#### Example 1: A Graph That Is An Inverse Variation

Consider the graph:

This graph is an inverse variation, since:

• The graph is a curve (not a line or parabola or other curve).
• The graph has a vertical asymptote at x = 0.
• The graph has a horizontal asymptote at y = 0.
• As the absolute value of one variable increases, the absolute value of the other decreases.

#### Example 2: A Graph That Is Not An Inverse Variation

Consider the graph:

This graph is not an inverse variation, since:

• The graph is a parabola.
• It has no vertical asymptote at x = 0 (it intersects the y-axis at the point (0, 2)).

#### Example 3: A Graph That Is Not An Inverse Variation

Consider the graph:

This graph is not an inverse variation, since:

• As the absolute value of one variable increases, the absolute value of the other increases.

### How To Solve Inverse Variation

To solve an inverse variation, plug in matching values of variables to find k.  Then, if necessary, use the value of k with a value of x or y to find the other variable’s value.

#### Example 1: Solving An Inverse Variation For k

Let’s say that there is an inverse variation between x and y.  That means:

• y = k / x

for some constant k.

Let’s assume we know that y = 4 when x = 5.  Plugging in these values of x and y, we get:

• y = k / x
• 4 = k / 5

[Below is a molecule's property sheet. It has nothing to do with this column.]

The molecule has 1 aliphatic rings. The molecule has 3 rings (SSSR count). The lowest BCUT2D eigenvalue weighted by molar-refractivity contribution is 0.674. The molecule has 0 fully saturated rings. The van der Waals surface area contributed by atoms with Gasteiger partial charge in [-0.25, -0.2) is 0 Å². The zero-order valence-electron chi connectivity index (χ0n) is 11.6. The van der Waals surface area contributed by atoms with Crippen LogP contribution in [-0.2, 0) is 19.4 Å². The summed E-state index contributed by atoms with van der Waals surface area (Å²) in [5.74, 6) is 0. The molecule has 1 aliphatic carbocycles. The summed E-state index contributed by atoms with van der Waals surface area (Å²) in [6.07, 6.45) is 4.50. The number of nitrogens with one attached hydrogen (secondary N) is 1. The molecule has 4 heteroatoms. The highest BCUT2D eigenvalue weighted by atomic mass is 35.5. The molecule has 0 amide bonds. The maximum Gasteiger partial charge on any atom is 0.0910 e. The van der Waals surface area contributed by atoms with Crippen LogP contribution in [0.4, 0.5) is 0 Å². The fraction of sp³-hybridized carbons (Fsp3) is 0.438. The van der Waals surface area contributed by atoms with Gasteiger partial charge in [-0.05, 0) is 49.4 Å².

• 20 = k

So, the constant of variation is 20, and our equation is y = 20 / x.

#### Example 2: Solving An Inverse Variation

Let’s say that there is an inverse variation between x and y.  That means:

• y = k / x

for some constant k.

Let’s assume we know that y = 10 when x = 3.  What is y when x = 5?

First, we need to find k.  Plugging in x = 3, y = 10, we get:

• y = k / x
• 10 = k / 3
• 30 = k

So, the constant of variation is 30, and our equation is y = 30 / x.

Now, we can find y when x = 5:

• y = 30 / x
• y = 30 / 5
• y = 6

So, y = 6 when x = 5.

### Can Inverse Variation Be Linear?

Inverse variation cannot be linear because a line cannot be an inverse variation.  Remember that the graph of a line comes from the equation y = mx + b, which gives us two cases:

• If b = 0, we have a direct variation (y = mx).
• If b is not zero, we have a line y = mx + b that intercepts the y-axis at the point (0, b).  This means that there is no vertical asymptote at x = 0, and thus no inverse variation.

Note that a line can also be vertical, with the equation x = a.  This is also not an inverse variation, since there is only one variable involved.

### Can Inverse Variation Be Negative?

Inverse variation can be negative.  To be more precise, the constant of variation k can be less than zero (k < 0).

In practical terms, k < 0 means that y and x will have opposite signs.  This is because xy = k, and the product of two positives or two negatives would be positive.

However, it is still true that as the absolute value of x increases, the absolute value of y will decrease.  Similarly, as the absolute value of x decreases, the absolute value of y will increase.

For example, if k = -5, then we have the inverse variation y = -5 / x.

If x = -5, then y = 1.

If x = -1, then y = 5.

If x = 1, then y = -5.

If x = 5, then y = -1.

The graph will be a curve with vertical asymptote at x = 0 and horizontal asymptote at y = 0.

## Conclusion

Now you know what inverse variation is and how to tell from an equation, table, or graph.  You also have some examples that do not show inverse variation between two variables.